(1) We have a way of structuring our moral lives, in the dominant U.S. culture at least, that makes no sense: thinking of things in terms of "deserving" or "not deserving." This musty old moralism is an artifact of Protestantism, perhaps ("work hard and you'll get what you deserve"), or even of the Old Testament ("an eye for an eye"). These moral categories may cause various familiar affective problems--a misplaced sense of guilt and entitlement, for example. But another kind of problem--we might call it an ontological problem--is that these categories of desert fail to describe reality. In a world where the distribution of wealth, luck, and opportunities is so disparate, it doesn't make any sense to say that we get what we deserve.
(2) I'm someone who is inclined to feel guilty for her many blessings, as long as I'm thinking in terms of desert (deserving). Gratitude is tainted for me if I feel like I don't deserve what I have. And how could I deserve what I have, when so much of it comes down to luck? Many opportunities have come to me because I benefit from unfair systems of privilege, for example, because I am white in a racist society, or because I was born into the middle class in the United States in the late 20th century, when we lived on resources ransomed from the future. Why should I have so much when others don't? When I think in terms of desert--and inevitably I think that way--I feel nearly paralyzed with guilt.
(3) Guilt in most, if not all circumstances is a useless feeling. It's a form of moral disempowerment.
(4) How do I escape the labyrinth of guilt? I need a new way of thinking about the things I have. I used to think that there had to be a way of eschewing privilege, as if I could refuse to be white in this racist society, or as if it would be a good thing to turn down the chance for a university education. I still hold to this idea in some ways; I refuse to marry, for example, in part because it seems to me an exercise of unjust privilege. (Whether I'm cutting off my nose to spite society's face remains to be seen. And it's not as if I give up heterosexual privilege by refusing to marry my male partner. Hell, most people assume we're married anyway. )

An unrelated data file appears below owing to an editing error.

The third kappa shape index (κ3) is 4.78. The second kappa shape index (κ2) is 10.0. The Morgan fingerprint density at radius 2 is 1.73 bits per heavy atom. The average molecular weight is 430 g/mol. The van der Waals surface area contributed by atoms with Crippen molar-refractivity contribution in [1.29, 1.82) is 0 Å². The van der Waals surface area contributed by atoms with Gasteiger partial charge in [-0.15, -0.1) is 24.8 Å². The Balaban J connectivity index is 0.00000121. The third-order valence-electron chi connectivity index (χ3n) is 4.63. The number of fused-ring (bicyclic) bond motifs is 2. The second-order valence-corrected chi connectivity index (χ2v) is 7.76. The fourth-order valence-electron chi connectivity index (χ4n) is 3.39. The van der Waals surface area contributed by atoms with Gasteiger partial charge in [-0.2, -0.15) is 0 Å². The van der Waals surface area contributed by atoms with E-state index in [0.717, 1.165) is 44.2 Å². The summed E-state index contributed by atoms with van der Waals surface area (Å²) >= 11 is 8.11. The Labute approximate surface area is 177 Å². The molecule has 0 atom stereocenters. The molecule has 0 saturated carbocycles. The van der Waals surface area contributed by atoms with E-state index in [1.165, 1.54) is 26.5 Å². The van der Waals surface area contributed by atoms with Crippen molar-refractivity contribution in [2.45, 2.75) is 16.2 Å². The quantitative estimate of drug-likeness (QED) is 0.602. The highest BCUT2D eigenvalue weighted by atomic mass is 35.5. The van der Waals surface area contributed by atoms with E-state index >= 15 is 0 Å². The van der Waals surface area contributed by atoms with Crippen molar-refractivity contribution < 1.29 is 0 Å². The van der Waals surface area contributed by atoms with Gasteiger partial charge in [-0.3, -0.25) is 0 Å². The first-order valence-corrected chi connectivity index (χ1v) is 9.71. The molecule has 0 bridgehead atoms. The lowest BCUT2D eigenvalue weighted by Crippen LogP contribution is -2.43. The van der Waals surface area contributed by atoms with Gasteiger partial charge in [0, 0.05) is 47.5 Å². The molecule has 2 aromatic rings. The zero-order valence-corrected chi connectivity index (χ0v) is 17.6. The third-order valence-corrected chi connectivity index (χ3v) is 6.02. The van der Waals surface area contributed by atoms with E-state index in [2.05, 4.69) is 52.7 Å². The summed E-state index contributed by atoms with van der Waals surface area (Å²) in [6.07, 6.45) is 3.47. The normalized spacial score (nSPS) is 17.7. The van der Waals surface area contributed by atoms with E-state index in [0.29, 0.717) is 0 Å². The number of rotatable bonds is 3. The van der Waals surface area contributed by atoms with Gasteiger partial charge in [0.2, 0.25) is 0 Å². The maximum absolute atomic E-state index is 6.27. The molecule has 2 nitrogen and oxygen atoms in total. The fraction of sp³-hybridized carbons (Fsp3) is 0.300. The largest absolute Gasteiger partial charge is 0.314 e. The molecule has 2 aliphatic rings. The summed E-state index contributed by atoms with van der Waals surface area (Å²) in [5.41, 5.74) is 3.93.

(5) One of the characters in Widdershins says it this way: "accept the gifts that you're offered." There may be extrinsic reasons to accept those gifts; doing so may put you in a better position to help others, for example. But I believe there are intrinsic reasons, too, to accept gifts graciously and lovingly offered. The character who says to accept gifts also believes in doing good without thought of recompense. We might also accept kindnesses without feelings of obligation, of needing to pay anything back. Perhaps it is a better thing to say, humbly, thank you.
(6) The power to effect good lies in being a good steward of whatever gifts we're given. We are all of us surrounded with blessings. As a Wiccan I feel strongly how the earth offers Herself up freely to us, how She provides us with all of our needs. What shall we do? How shall we act? We shall guard and nurture the gift, rather than squander it.
(7) This is the idea I'm trying on in place of guilt: to be a good steward of my many blessings; to treat my fellow beings as worthy of respect, integrity, and love; to guard and protect, and to make wise use of that which has been given to me. In other words, to live in balance with the blessings. To live in accord.